Ivar *ivars = class_copyIvarList(self, &ivarCount);
for (int i = 0; i < ivarCount; i++) {
    Ivar ivar = ivars[i];

    // do something with ivar

NSLog(@"Class size: %zu", class_getInstanceSize(self));

So what details can we get on each ivar? Mainly just the name, byte offset within the backing struct, and the type encoding. From the type encoding we can also use the NSGetSizeAndAlignment function to determine how many bytes are needed to store each field.

Adding this code into the loop...

    NSUInteger size = 0;
    NSGetSizeAndAlignment(ivar_getTypeEncoding(ivar), &size, NULL);

    NSLog(@"Offset: %td\tSize: %u\t%s (%s)",

...will print this when we run it:

Ivars of class Car
Offset: 8     Size: 1    _topSpeed (C)
Offset: 9     Size: 1    _isElectric (c)
Offset: 10    Size: 2    _year (S)
Offset: 12    Size: 2    _range (S)
Offset: 16    Size: 8    _make (@"NSString")
Offset: 24    Size: 8    _model (@"NSString")
Class size: 32

We can notice several things here:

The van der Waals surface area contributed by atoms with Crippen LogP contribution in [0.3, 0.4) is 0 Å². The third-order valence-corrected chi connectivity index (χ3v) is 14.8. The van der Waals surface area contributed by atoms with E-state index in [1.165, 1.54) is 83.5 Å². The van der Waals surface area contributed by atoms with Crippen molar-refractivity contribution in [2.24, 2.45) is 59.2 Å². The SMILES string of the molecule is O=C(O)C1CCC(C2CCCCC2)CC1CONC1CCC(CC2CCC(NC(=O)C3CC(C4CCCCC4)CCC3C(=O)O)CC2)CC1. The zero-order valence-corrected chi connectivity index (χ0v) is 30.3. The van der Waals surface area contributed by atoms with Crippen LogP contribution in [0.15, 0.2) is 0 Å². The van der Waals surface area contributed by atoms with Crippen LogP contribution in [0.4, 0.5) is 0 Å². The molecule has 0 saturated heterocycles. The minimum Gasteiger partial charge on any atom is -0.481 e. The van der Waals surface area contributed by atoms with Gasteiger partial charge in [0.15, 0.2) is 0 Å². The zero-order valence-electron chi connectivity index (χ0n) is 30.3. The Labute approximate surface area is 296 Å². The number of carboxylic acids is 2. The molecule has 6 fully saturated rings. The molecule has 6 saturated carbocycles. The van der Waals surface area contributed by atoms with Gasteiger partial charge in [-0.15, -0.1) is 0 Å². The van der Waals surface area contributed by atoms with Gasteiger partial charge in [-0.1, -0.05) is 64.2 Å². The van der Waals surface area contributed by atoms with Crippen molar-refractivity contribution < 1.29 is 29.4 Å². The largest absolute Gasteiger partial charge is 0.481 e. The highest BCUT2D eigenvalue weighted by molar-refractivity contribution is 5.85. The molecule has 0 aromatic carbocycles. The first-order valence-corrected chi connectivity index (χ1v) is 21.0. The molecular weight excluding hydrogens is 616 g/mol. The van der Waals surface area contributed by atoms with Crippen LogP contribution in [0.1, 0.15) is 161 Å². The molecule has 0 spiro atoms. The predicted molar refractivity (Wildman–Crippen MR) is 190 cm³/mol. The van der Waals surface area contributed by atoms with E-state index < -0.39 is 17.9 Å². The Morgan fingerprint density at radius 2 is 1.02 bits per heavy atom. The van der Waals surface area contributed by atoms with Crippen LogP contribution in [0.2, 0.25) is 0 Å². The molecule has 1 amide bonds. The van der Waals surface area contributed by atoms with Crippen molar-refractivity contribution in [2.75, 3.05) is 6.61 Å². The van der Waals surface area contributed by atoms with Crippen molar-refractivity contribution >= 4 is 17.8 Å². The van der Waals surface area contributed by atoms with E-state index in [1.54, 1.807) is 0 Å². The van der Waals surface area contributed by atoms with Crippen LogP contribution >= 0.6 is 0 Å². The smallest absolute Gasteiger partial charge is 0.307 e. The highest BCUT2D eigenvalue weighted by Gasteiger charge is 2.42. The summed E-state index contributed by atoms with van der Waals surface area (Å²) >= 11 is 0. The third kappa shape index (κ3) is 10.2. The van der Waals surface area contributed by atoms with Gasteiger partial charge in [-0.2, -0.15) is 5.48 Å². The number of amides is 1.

• The isa field never shows up as an ivar but the first ivar is offset by 8 bytes to account for it.
  • There is a gap of two bytes after the _range field as we saw on the memory layout diagram above.
  • The size of the class instance (32 bytes) is indeed equal to the offset plus size of the last field (24 + 8).

Note that ivar_getTypeEncoding always returns NULL for Swift classes, even when they are declared as @objc.

Other ivar functions

The remaining functions for ivars are object_getIvar and object_setIvar which read and write the value of a given ivar. These functions take id parameters for the value, so only work for properties that point to objects. For scalars we need to calculate the address of the ivar and cast it to the correct type instead.

There are two more functions called class_getIvarLayout and class_getWeakIvarLayout that indicate which ivars are object pointers and are mainly for internal use by the runtime. You can decode the value that these return using source code from the runtime itself.

Using ivars for automated equality checks

If we wanted to compare two Car objects, we’d normally have to write a method like this:

- (BOOL)isEqualToCar:(Car *)other {
    return [self.make isEqualToString:other.make]
        && [self.model isEqualToString:other.model]
        && self.year == other.year
        && self.topSpeed == other.topSpeed
        && self.range == other.range
        && self.isElectric == other.isElectric;